Concerning battery life, the X-T4 gets 500 shots out of its NP-W235 battery, while the E-M10 II can take 320 images on a single charge of its BLS-50 power pack. The power pack in the X-T4 can be charged via the USB port, so that it is not always necessary to take the battery charger along when travelling.

The table below summarizes the key physical specs of the two cameras alongside a broader set of comparators. In case you want to display and compare another camera duo, you can use the CAM-parator app to select your camera combination among a large number of options.

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Body Specifications
    Camera
Model
Camera
Width
Camera
Height
Camera
Depth
Camera
Weight
Battery
Life
Weather
Sealing
Camera
Launch
Launch
Price (USD)
Street
Price
1.
 
Fujifilm X-T4 135 mm 93 mm 64 mm 607 g 500 Y Feb 2020 1,699 i
2.
 
Olympus E-M10 II 120 mm 83 mm 47 mm 390 g 320 n Aug 2015 649i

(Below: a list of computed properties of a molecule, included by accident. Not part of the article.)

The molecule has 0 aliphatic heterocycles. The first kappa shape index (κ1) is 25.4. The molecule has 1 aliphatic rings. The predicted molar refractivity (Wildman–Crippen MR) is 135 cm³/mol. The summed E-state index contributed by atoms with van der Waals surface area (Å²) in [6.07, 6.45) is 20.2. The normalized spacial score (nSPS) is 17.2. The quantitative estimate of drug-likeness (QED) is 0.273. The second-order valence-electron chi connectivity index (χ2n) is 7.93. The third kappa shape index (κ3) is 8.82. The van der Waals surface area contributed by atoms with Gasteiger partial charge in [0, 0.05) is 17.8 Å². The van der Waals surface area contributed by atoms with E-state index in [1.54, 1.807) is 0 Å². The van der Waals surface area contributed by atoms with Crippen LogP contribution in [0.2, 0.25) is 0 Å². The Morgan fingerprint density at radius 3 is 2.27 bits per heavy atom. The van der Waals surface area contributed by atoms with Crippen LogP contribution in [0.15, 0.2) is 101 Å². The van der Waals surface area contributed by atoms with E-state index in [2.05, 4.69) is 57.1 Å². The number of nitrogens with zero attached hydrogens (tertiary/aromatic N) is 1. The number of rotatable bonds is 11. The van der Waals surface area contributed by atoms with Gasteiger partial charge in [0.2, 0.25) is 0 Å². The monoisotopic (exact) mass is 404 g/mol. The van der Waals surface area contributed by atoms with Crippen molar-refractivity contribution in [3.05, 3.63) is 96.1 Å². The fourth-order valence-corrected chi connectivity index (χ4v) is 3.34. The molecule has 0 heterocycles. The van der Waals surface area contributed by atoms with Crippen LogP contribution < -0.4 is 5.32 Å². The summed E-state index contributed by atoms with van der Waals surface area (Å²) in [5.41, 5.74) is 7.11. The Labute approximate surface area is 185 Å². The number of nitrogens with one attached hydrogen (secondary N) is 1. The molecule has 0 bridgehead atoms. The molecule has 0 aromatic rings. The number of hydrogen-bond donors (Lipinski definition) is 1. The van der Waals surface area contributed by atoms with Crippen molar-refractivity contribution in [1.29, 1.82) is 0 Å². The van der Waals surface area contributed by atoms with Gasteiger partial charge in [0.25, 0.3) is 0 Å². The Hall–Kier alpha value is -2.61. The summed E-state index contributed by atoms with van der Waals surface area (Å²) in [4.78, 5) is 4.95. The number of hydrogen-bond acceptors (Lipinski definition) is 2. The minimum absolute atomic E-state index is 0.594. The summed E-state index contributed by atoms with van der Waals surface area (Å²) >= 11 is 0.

3.
 
Fujifilm X100V 128 mm 75 mm 53 mm 478 g 420 Y Feb 2020 1,399 i
4.
 
Fujifilm X-Pro3 141 mm 83 mm 46 mm 497 g 440 Y Oct 2019 1,799 i
5.
 
Fujifilm X-T3 133 mm 93 mm 59 mm 539 g 390 Y Sep 2018 1,499i
6.
 
Fujifilm X-H1 140 mm 97 mm 86 mm 673 g 310 Y Feb 2018 1,899 i
7.
 
Fujifilm X-Pro2 141 mm 83 mm 46 mm 495 g 350 Y Jan 2016 1,699 i
8.
 
Fujifilm X-T2 133 mm 92 mm 49 mm 507 g 340 Y Jul 2016 1,599i
9.
 
Nikon Z5 134 mm 101 mm 67 mm 675 g 470 Y Jul 2020 1,399 i
10.
 
Olympus E-M10 III 122 mm 84 mm 50 mm 410 g 330 n Aug 2017 649i
11.
 
Olympus E-PL8 115 mm 67 mm 38 mm 357 g 350 n Sep 2016 549i
12.
 
Olympus E-M10 119 mm 82 mm 46 mm 396 g 320 n Jan 2014 699i
13.
 
Olympus E-P5 122 mm 69 mm 37 mm 420 g 330 n May 2013 999i
14.
 
Olympus E-PL5 111 mm 64 mm 38 mm 325 g 360 n Sep 2012 599i